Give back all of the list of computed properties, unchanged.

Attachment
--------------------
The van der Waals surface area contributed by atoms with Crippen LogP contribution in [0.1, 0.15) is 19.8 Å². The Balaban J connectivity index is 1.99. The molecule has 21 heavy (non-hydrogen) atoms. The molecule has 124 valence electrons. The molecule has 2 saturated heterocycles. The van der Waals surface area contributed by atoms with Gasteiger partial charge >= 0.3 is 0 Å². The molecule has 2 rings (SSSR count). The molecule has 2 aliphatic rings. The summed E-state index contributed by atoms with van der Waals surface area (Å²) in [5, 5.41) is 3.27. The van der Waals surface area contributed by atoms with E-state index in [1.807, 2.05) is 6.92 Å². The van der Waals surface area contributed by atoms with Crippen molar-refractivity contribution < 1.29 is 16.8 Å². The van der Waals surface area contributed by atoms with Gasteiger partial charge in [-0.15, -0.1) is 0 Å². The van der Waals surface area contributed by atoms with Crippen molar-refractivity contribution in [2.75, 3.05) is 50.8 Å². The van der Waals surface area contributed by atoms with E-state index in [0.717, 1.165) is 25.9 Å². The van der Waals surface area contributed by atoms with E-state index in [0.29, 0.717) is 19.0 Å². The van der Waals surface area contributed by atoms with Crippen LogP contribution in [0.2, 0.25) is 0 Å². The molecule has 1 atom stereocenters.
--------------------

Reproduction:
The van der Waals surface area contributed by atoms with Crippen LogP contribution in [0.1, 0.15) is 19.8 Å². The Balaban J connectivity index is 1.99. The molecule has 21 heavy (non-hydrogen) atoms. The molecule has 124 valence electrons. The molecule has 2 saturated heterocycles. The van der Waals surface area contributed by atoms with Gasteiger partial charge >= 0.3 is 0 Å². The molecule has 2 rings (SSSR count). The molecule has 2 aliphatic rings. The summed E-state index contributed by atoms with van der Waals surface area (Å²) in [5, 5.41) is 3.27. The van der Waals surface area contributed by atoms with E-state index in [1.807, 2.05) is 6.92 Å². The van der Waals surface area contributed by atoms with Crippen molar-refractivity contribution < 1.29 is 16.8 Å². The van der Waals surface area contributed by atoms with Gasteiger partial charge in [-0.15, -0.1) is 0 Å². The van der Waals surface area contributed by atoms with Crippen molar-refractivity contribution in [2.75, 3.05) is 50.8 Å². The van der Waals surface area contributed by atoms with E-state index in [0.717, 1.165) is 25.9 Å². The van der Waals surface area contributed by atoms with E-state index in [0.29, 0.717) is 19.0 Å². The van der Waals surface area contributed by atoms with Crippen LogP contribution in [0.2, 0.25) is 0 Å². The molecule has 1 atom stereocenters.